The Best Things You Can Do to Head Off a Binge

Medically Reviewed by Smitha Bhandari, MD on November 17, 2020

Recovery from binge eating disorder (BED) doesn’t happen all at once. You’ll feel like you have to binge while you recover. You may even relapse. As time goes by, urges will come less often and they may be less demanding.

Through treatment, you can learn to manage those strong feelings. When they do happen, you’ll learn how to handle them.

Along with your treatment, there are lifestyle changes that can help you head off a binge, and tips that can help you when the moment hits.

Day-to-Day Tips

Eat breakfast. People who binge eat have predictable patterns. Many will eat no breakfast, have a light lunch, then be famished in the afternoon and eat too much. Eat at regular times throughout the day. Timely, predictable meals go a long way toward giving you power over the binge.

Avoid temptation. You’re more likely to go overboard if junk food and desserts are at arm’s reach. Plan your treats. Go to a shop and enjoy one cup of ice cream. But don’t stock the freezer with gallons of it.

Build a support system. Pick out a few family members or friends who you can talk with about your struggles. As you’re choosing, remember that they need to be able to encourage you when you’re feeling down, too.

You may find a support group helpful. You would spend time with folks who are on the same journey you are. What’s more, those relationships don’t have the emotional ties that can come with family.

Get moving. Exercise is a great stress reliever that can do wonders for your mood. The natural spirit-elevating chemicals that physical activity brings can help curb emotional eating.

Make sure to ask your doctor what kind of exercise is best for you, especially if you have health issues.

Identify emotional triggers. Try to figure out what tends to push you into a binge. Is it anger? Frustration? Boredom? Is it when you’re celebrating? Pay attention to which feelings flip the switch, and use them as warning signs.

Relieve stress. Find ways to handle tough times without food. Some options include:

Stopping a Binge When It Hits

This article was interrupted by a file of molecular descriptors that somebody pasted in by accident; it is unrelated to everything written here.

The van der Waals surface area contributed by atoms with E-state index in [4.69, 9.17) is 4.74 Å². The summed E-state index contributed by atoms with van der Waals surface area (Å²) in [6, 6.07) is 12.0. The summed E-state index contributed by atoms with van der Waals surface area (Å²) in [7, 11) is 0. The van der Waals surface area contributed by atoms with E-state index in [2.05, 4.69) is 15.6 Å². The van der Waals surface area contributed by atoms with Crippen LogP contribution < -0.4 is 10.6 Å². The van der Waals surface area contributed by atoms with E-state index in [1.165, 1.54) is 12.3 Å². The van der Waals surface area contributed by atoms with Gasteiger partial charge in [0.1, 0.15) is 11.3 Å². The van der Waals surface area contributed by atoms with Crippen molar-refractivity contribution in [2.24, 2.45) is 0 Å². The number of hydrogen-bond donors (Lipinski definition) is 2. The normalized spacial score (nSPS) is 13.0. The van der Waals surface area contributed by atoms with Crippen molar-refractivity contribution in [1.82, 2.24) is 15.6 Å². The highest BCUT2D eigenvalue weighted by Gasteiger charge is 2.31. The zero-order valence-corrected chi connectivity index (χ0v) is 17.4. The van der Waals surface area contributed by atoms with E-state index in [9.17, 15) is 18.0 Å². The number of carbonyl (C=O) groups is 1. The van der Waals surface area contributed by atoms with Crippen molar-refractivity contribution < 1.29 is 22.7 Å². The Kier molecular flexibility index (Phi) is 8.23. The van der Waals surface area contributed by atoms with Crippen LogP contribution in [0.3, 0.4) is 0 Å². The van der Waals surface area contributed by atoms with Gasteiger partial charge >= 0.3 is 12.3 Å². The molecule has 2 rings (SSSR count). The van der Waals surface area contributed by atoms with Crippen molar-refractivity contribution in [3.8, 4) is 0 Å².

Despite your best efforts, the urge can still come upon you. Try these tactics to stop yourself. And have multiple approaches in your toolbox in case plan A fails.

Sit with the emotion. What are you feeling that makes you want to binge? Identify it, and accept it without judging the emotion or yourself. This will be hard at first. But emotions pass, and as you accept your feelings, you’ll realize you don’t have to binge to get rid of them.

Surf the urge. You may think your desire to binge will just continue to grow. But if you distract yourself with other things and get away from your food triggers, you’ll see that feeling start to go away. Think of the urge as an ocean wave that will grow, but then wash away.

Distract yourself. Find something to take your mind and body away from food. You can, among other things:

  • Play a game you really enjoy
  • Go for a walk
  • Go to the park
  • Mow the lawn
  • Go for a drive
  • Meditate
  • Read a book

Pick up the phone. Here’s where that support system you built comes in. Call your trusted friend or support group member and tell them what you’re going through. Talking it out can help make the urge pass.

Also, some therapists specialize in working with binge eating disorder, and some medications are FDA-approved to treat it. Talk with your doctor to explore these options.

Find your happy place. Do whatever makes you feel good about yourself. You can listen to music that boosts your mood, hit the gym, or watch a funny movie.

Think it through. If you do start to eat, try to slow down, pay attention to each bite, and don’t allow yourself to fall into a daze. Stay in the moment.

WebMD Medical Reference



National Eating Disorders Association.

Cynthia Bulik, PhD, founding director of the University of North Carolina Center of Excellence for Eating Disorders, Chapel Hill, NC.

Mayo Clinic: “Binge Eating Disorder: Self-Management.” “Binge Eating Disorder: Symptoms, Causes, Treatment, and Help.”

National Centre for Eating Disorders: “Bulimia Nervosa. A Contemporary Analysis.”

© 2020 WebMD, LLC. All rights reserved.
Click to view privacy policy and trust info